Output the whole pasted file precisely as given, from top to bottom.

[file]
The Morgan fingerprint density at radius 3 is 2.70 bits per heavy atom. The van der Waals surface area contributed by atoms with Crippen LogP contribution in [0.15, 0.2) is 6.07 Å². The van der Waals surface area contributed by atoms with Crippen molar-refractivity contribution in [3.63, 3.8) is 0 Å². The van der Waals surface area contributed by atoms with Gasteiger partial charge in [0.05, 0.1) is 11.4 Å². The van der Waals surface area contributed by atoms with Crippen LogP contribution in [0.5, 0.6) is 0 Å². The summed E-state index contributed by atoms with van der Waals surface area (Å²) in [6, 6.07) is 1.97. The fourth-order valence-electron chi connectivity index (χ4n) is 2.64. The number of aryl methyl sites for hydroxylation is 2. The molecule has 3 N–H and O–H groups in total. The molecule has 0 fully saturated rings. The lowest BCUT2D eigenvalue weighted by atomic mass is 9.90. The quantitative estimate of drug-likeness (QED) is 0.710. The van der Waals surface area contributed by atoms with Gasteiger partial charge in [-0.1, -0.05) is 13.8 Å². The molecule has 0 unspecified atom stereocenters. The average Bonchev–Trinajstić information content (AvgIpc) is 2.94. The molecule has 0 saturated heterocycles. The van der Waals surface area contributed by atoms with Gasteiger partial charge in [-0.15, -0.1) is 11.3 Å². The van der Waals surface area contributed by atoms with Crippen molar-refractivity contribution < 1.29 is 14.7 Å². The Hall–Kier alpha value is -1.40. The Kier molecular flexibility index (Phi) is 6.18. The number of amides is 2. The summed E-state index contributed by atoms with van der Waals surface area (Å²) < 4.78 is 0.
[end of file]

The Morgan fingerprint density at radius 3 is 2.70 bits per heavy atom. The van der Waals surface area contributed by atoms with Crippen LogP contribution in [0.15, 0.2) is 6.07 Å². The van der Waals surface area contributed by atoms with Crippen molar-refractivity contribution in [3.63, 3.8) is 0 Å². The van der Waals surface area contributed by atoms with Gasteiger partial charge in [0.05, 0.1) is 11.4 Å². The van der Waals surface area contributed by atoms with Crippen LogP contribution in [0.5, 0.6) is 0 Å². The summed E-state index contributed by atoms with van der Waals surface area (Å²) in [6, 6.07) is 1.97. The fourth-order valence-electron chi connectivity index (χ4n) is 2.64. The number of aryl methyl sites for hydroxylation is 2. The molecule has 3 N–H and O–H groups in total. The molecule has 0 fully saturated rings. The lowest BCUT2D eigenvalue weighted by atomic mass is 9.90. The quantitative estimate of drug-likeness (QED) is 0.710. The van der Waals surface area contributed by atoms with Gasteiger partial charge in [-0.1, -0.05) is 13.8 Å². The molecule has 0 unspecified atom stereocenters. The average Bonchev–Trinajstić information content (AvgIpc) is 2.94. The molecule has 0 saturated heterocycles. The van der Waals surface area contributed by atoms with Gasteiger partial charge in [-0.15, -0.1) is 11.3 Å². The van der Waals surface area contributed by atoms with Crippen molar-refractivity contribution < 1.29 is 14.7 Å². The Hall–Kier alpha value is -1.40. The Kier molecular flexibility index (Phi) is 6.18. The number of amides is 2. The summed E-state index contributed by atoms with van der Waals surface area (Å²) < 4.78 is 0.